Compound 1 was the most abundant component found in fermentations of this isolate. Although initially investigated for antibacterial activity it failed to show any bioactivity against Bacillus subtilis 1A1 or Escherichia coli K12. Due to the fact that a characteristic [2M − 2H+ + Fe3+]+ isotope pattern was observed during MS analysis we postulated that compound 1 is a siderophore. To examine this, we titrated Fe(III) into a solution of compound 1 and observed an Fe(III) dependent shift in the UV absorption spectrum (Figure 1). This shift continued in a linear manner until approximately four molar equivalents of Fe(III) were added, at which point, the addition of Fe(III) had little effect on the UV absorption spectrum. These data reveal that compound 1 is able to complex Fe(III) at circumneutral pH and supports our theory that it acts as a siderophore.
In summary, we have described a new member of the isofuranonaphthoquinone group of secondary metabolites and have characterized its ability to complex Fe(III). This is the first case of an isofuranonaphthoquinone derivative that has been isolated from a bacterial source. Furthermore, our data suggests that compound 1 is a new siderophore utilized by this Actinoplanes isolate to sequester Fe(III) to support growth.
All NMR spectra were recorded on a Bruker-DRX-500 spectrometer equipped with a 5 mm QNP probe. 1H, 13C, COSY, HSQC, and HMBC NMR spectra were referenced to DMSO (δH = 2.51, δC = 39.5). High resolution ESI-LC-MS data were recorded on a MicroMass Q-Tof-2 spectrometer equipped with an Agilent 1100 solvent delivery system and an online diode array detector using a Phenomenex Gemini-C18 reversed phase column (50 × 2.0 mm, 3 μm particle size). Elution was performed with a linear gradient using deionized H2O with 0.1% HCOOH and MeCN with 0.1% HCOOH as solvents A and B, respectively, at a flow rate of 0.2 mL/min. The gradient increased from 10% to 100% of solvent B over 20 minutes with compound 1 eluting at 12.7 minutes. Analytical HPLC was performed on a Zorbax SB-C18 reversed phase column (250 × 9.4 mm, 5 μm particle size) using a Shimadzu SCL-10AVP HPLC system including an SPD-M10AVP diode array detector set at 254 nm. Elution was performed with a linear gradient using deionized H2O with 0.1% TFA and MeCN with 0.1% TFA as solvents A and B, respectively, at a flow rate of 4 mL/min. The gradient increased from 10% to 100% of solvent B over 30 minutes with compound 1 eluting at 15.9 minutes.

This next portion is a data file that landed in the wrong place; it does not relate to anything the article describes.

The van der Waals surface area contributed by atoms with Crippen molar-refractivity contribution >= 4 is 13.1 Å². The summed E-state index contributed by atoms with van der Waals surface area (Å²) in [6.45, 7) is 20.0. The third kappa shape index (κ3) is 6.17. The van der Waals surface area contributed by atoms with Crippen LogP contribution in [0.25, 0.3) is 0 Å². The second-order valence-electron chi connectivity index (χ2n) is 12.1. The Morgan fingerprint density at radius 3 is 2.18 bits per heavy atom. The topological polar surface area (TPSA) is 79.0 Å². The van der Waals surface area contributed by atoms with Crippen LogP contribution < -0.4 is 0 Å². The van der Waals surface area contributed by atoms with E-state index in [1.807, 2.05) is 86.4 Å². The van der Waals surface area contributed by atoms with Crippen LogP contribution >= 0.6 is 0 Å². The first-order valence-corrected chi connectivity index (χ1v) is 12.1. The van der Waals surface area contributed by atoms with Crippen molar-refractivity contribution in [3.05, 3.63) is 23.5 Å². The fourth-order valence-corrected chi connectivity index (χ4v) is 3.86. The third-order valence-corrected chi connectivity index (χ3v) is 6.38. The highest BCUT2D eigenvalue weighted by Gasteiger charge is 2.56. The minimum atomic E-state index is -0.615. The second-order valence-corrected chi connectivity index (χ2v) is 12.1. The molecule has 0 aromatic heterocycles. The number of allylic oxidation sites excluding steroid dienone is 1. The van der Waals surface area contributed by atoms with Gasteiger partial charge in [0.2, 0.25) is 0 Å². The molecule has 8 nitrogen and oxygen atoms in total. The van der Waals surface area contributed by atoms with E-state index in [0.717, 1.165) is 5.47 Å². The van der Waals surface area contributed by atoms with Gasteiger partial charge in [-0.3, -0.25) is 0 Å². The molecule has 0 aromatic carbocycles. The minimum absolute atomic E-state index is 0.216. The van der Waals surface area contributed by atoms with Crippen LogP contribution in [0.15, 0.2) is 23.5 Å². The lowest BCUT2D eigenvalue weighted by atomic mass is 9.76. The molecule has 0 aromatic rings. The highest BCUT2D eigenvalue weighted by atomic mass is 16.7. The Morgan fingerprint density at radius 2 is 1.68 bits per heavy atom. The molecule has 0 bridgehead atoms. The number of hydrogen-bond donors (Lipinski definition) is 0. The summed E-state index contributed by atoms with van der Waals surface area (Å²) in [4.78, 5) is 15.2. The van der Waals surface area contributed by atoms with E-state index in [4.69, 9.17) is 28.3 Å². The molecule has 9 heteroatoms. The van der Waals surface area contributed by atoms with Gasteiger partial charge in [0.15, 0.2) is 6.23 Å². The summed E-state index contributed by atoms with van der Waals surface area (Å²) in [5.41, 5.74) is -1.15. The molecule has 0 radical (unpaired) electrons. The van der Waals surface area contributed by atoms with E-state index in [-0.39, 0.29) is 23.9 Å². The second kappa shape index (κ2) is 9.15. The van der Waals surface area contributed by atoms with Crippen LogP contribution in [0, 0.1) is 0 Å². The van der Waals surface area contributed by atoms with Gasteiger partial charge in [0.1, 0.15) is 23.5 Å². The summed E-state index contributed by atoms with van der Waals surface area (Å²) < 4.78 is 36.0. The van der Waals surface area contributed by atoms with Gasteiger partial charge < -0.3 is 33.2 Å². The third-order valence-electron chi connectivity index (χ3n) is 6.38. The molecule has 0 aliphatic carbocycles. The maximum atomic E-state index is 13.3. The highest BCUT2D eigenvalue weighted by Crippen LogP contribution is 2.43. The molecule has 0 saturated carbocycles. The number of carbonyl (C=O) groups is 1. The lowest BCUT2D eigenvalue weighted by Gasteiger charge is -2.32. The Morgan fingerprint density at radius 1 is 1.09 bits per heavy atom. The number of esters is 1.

The in situ diffusion technology13, 15 was formed by gluing a 0.2 μm pore-size polycarbonate membrane (47 mm diameter, Isopore, Millipore, USA) to one end of a plastic O-ring (5.5 cm outer diameter, 3.3 inner diameter, 3 mm thick, Cat# SPS-2209-1375-0125, from WashersUSA.com), filling the insert with 3 mL of sterile 1% Bacto-agar supplemented with a 1% vitamins (ATCC Cat #: MD-VS), and sealing the other end with another semi-permeable membrane (0.03 μm pore-size polycarbonate membrane). The device was placed with the 0.2 μm membrane in direct contact with soil. After two weeks, the agar insert was removed to a sterile petri plate and placed such that the side facing the soil was now exposed to air. After another 5 days of growth at room temperature, aerial hyphae was picked by sterile needles and purified by streaking them out onto 2% Bacto-agar plates. Isolates that grow well such as ISO06811, were selected for further studies.
16S rDNA sequence analysis was utilized to determine the taxonomic identity of isolate ISO06811. Chromosomal DNA was isolated from approximately 106 cells after a 5 minute vigorous agitation in the presence of 50 mg of glass beads and 100 μL of H2O in a 0.5 mL Eppendorf tube. PCR amplification of nucleotide bases 20 through 710 of the gene encoding the 16S rDNA was carried out using ISO06811 chromosomal DNA, GoTaq Green Master Mix (Promega M7122), and universal primers Bac8F and 1492R.14 PCR thermocycler parameters included 30 cycles of 95 °C for 30 s, 45 °C for 30 s, and 72 °C for 105 s. The amplified DNA fragment was sequenced by Macrogen (Rockville, MD) using primer 782R and compared by BLAST alignment to the GenBank nucleotide collection.